Wild Court

An international poetry journal based in the English Department of King’s College London

Two poems by Matthew Paul

Photo by Thomas Verbruggen on Unsplash

A Short History of Greenhouses

In the end, my father’s greenhouse was shipwrecked
By ivy, which spiralled round bamboo canes, stuck
Like octopus suckers glued to a crab-shell, cracked

The last surviving glass and snaked through holes
At the bottom of terracotta plastic pots. An oddball
Nurseryman, a character actor throwing colourful

Shade, Dad brought on innumerable seedlings within
It. In our own garden yesterday, I proposed to Lyn,
Who whistled while she pricked-out and potted-on,

That we ought to get one built, beyond the flowerbed,
Patio, the secrecy of foxholes, Lyn’s shipshape shed.
‘It all depends upon the sun’s trajectory,’ she said.

Edward Burra at the Gaiety, Hastings

Sole punter for a children’s film he’s already calling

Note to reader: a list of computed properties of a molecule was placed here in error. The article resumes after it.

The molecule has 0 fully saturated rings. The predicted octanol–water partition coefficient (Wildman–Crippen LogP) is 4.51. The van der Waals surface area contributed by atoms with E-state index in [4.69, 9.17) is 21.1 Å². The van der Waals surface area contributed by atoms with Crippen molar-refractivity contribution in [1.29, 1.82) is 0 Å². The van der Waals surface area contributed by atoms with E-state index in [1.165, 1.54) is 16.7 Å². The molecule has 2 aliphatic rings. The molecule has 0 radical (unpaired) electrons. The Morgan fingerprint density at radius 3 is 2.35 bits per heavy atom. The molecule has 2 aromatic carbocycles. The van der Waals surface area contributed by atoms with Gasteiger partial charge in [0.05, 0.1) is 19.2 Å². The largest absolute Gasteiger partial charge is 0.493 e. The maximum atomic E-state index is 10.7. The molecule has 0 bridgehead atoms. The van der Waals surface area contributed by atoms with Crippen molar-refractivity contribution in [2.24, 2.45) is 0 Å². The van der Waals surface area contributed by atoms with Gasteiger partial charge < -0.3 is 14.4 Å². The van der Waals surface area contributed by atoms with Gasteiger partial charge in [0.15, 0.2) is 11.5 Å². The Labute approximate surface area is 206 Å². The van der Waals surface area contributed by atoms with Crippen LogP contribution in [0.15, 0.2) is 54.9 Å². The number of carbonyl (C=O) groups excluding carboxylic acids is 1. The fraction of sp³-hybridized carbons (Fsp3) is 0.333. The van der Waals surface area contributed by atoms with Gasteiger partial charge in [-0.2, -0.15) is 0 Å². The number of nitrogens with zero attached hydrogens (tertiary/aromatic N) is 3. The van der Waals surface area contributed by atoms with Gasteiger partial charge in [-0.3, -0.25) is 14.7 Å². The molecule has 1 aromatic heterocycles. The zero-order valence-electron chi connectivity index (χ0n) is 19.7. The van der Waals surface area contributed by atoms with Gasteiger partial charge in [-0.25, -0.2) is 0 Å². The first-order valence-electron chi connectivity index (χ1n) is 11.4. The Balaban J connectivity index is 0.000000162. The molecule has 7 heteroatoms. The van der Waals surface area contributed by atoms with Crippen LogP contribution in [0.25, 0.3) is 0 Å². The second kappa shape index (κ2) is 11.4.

Shitty Shitty Bang Bang, Edward’s here to watch
pal Bobby Helpmann enter proceedings. His noggin
bang-bangs from too many Bloody Marys in another 
late lock-in at the Pipemakers’ Arms. For restorative 
purposes, he chomps a ‘fudge’ of squidgy, black hash—

his arthritic hands won’t furnish ‘asthma cigarettes’.
‘Lollipops, free today. Come along, kiddy-winkies!’
sing-songs Bobby’s Child Catcher, whose nose slopes
freakishly, like the bills of birdmen Edward painted
when tidal waves of Heinkels chevroned over Rye,
his ‘Tinker Belle Towne’. He cackles then smirks

at the memory of silent pictures he and his art-school 
crowd adored; the title-cards’ cyphered innuendoes—
and in thankfulness for how utterly marvellous it is 
to watch an old mucker hamming it up as the queerest
whip-cracking villain ever to demi-pointe black-leather 
winkle-picker boots across the not-so-silver screen.